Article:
15. Thalmann, Philippe, 2003. "'House poor' or simply 'poor'?," Journal of Housing Economics, Elsevier, vol. 12(4), pages 291-317, December.
Full references (including those not matched with items on IDEAS)

This item is not listed on Wikipedia, on a reading list or among the top items on IDEAS.

When requesting a correction, please mention this item's handle: RePEc:ses:arsjes:2008-iv-8. See general information about how to correct material in RePEc.

For technical questions regarding this item, or to correct its authors, title, abstract, bibliographic or download information, contact: (Peter Steiner)

If you have authored this item and are not yet registered with RePEc, we encourage you to do it here. This allows to link your profile to this item. It also allows you to accept potential citations to this item that we are uncertain about.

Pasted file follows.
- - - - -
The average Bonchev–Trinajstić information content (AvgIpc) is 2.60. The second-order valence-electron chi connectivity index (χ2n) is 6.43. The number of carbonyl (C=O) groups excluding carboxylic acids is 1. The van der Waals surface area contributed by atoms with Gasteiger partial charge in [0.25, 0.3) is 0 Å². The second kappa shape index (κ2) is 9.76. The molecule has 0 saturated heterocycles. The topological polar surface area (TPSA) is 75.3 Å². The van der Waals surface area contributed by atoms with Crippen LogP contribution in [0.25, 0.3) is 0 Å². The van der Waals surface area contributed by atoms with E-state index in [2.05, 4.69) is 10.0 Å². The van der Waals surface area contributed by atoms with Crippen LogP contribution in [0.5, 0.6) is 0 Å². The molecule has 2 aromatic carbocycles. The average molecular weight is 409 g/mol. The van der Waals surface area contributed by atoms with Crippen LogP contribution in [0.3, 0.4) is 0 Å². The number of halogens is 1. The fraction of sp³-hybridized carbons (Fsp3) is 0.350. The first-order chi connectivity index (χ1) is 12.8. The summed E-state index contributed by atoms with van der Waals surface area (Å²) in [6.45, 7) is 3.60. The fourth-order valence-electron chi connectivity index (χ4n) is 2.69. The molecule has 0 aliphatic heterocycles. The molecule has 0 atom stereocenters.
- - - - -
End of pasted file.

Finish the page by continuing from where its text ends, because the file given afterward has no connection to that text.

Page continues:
If references are entirely missing, you can add them using this form.

If the full references list an item that is present in RePEc, but the system did not link to it, you can help with this form.

If you know of missing items citing this one, you can help us creating those links by adding the relevant references in the same way as above, for each refering item. If you are a registered author of this item, you may also want to check the "citations" tab in your profile, as there may be some citations waiting for confirmation.

Please note that corrections may take a couple of weeks to filter through the various RePEc services.

This information is provided to you by IDEAS at the Research Division of the Federal Reserve Bank of St. Louis using RePEc data.